Dankali Depression: Expensive, difficult, hot as hell and ridicously amazing! You can reach the lowest point on the entire continent (and if you’ve summited Kilimanjaro you’ll touch the highest and lowest point, pretty cool huh?!). The best (only?) way to do this effectively is to rent a 4WD between a few people or book a tour through when your in Addis. It will end up costing about $150 to $1500 depending on reputation and safety, all in so if, like me, you’re on a tight budget it may be beyond your means this time round.

danakil depression ethiopia


Budget: $15 or even less.

Food: A meal in a restaurant costs around $1, on the street about $0.5 and it is amazing. Make sure you order minchet, tibs and kitfo – you won’t be disappointed! Macchiatos, the most delicious drink in the whole world (aside from Guinness naturally) is readily available in Ethiopia, a snip for less than $0.15.

Accommodation: Private (dingy) room costs between $2 – $6 depending on your tolerance for grime.

Transport: Cramped large buses, bumpy roads, a worrying amount of crash sites on the side of the road and all for less than $1 an hour. Seriously, a whole day on the public bus (12 hours or so) costs around $6. There are a couple of luxury liners – Starbus and Salambus, they are 3 times the price and take about one hour less but they come with A/C and a lot less people. Also, there are no night buses in Ethiopia

People: Unsurprisingly for Africa, the people here are very friendly. Aside from the real tourist areas, just send a big smile their way and they’ll accept you as readily as family.

Weather: Quite nice actually, hovers around the high 20s most of the year, peak rains in June-August.

Religion: Divided between Christianity and Islam and generally each city tends to have a dominant religion (Islam in Harar, Christianity in Lalibela etc)

Currency: $1 USD – 17 Ethiopian Bir

Visa: Bloody difficult! Get an Ethiopian visa before you come to Africa. Recent legislation prevents visas being issued in neighbouring countries and there is no visa on arrival (VOA) by land, anywhere. If you’re already in Africa the only option will be to fly, and get your VOA in the airport (ok for EU citizens, check your eligibility). The cheapest flight tends to be Nairobi to Addis with Air Ethiopia for around $150. If you’re coming from the north you’re in trouble if you’re in Sudan already – Khartoum to Addis is pricey!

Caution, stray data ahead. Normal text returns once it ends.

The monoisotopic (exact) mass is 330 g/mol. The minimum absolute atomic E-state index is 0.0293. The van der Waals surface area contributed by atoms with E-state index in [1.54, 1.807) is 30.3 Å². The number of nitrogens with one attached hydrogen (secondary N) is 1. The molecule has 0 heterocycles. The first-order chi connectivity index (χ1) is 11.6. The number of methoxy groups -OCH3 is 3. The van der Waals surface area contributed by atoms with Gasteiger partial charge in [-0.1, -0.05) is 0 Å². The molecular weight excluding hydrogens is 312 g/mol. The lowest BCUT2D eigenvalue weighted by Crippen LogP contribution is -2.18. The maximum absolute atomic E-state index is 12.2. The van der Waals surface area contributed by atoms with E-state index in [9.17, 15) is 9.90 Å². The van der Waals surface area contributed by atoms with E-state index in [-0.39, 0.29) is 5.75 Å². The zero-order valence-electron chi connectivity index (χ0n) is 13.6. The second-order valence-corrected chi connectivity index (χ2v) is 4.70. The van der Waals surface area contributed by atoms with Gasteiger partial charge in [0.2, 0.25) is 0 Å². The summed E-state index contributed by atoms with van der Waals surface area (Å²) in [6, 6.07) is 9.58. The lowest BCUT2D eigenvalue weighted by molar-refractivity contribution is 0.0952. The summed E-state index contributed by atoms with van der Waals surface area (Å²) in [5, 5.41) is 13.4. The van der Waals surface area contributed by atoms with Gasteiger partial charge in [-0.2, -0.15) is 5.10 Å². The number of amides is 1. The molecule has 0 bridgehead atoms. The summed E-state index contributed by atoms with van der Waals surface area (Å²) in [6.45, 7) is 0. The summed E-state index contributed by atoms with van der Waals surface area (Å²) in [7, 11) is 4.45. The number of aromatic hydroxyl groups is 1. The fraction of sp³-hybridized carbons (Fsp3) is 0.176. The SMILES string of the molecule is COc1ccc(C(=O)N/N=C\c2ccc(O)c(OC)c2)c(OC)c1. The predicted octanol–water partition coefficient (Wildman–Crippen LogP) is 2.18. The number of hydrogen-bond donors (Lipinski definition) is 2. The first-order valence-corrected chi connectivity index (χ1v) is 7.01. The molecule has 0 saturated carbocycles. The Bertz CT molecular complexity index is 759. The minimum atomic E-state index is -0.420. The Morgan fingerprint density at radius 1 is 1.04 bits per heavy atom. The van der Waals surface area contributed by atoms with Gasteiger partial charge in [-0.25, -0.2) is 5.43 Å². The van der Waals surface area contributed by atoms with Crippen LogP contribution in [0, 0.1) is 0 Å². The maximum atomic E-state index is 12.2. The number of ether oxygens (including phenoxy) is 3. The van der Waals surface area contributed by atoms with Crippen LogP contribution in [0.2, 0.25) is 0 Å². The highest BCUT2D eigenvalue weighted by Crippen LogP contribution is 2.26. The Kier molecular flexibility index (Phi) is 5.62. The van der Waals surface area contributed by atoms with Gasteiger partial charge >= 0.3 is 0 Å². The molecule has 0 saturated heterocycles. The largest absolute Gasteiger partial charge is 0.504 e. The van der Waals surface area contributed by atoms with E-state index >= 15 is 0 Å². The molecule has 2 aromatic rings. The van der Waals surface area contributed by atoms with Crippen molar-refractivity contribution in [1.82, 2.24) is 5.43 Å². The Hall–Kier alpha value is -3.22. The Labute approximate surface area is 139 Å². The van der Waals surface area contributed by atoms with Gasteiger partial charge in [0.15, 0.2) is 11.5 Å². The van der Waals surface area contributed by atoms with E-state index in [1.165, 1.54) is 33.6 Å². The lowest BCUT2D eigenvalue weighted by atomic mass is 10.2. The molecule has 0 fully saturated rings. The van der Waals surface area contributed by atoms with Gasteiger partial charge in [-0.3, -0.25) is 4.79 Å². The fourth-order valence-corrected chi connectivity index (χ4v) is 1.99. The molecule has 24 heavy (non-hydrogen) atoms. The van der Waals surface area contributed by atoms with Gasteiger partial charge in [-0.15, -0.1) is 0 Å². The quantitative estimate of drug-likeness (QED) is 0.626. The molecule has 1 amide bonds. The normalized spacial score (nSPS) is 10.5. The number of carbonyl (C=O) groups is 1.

Remember, never travel without travel insurance! And never overpay for travel insurance!

I use HeyMondo. You get INSTANT quotes. Super cheap, they actually pay out, AND they cover almost everywhere, where most insurance companies don't (even places like Central African Republic etc!). You can sign-up here. PS You even get 5% off if you use MY LINK! You can even sign up if you're already overseas and traveling, pretty cool.

Also, if you want to start a blog...I CAN HELP YOU!

Also, if you want to start a blog, and start to change your life, I'd love to help you! Email me on In the meantime, check out my super easy blog post on how to start a travel blog in under 30 minutes, here! And if you just want to get cracking, use BlueHost at a discount, through me.

Also, (if you're like me, and awful with tech-stuff) email me and my team can get a blog up and running for you, designed and everything, for $699 - email to get started.

Do you work remotely? Are you a digital nomad/blogger etc? You need to be insured too.

I use SafetyWing for my digital nomad insurance. It covers me while I live overseas. It's just $10 a week, and it's amazing! No upfront fees, you just pay week by week, and you can sign up just for a week if you want, then switch it off and on whenever. You can read my review here, and you can sign-up here!


So if you’re ready to…..

1) Change your life
2) Travel the world
3) Get paid to travel
4) Create a positive influence on others
5) Be free of offices and ‘real world’ rubbish

Then Sign Up Below and Let’s Get Started!

Follow me on Instagram @onestep4ward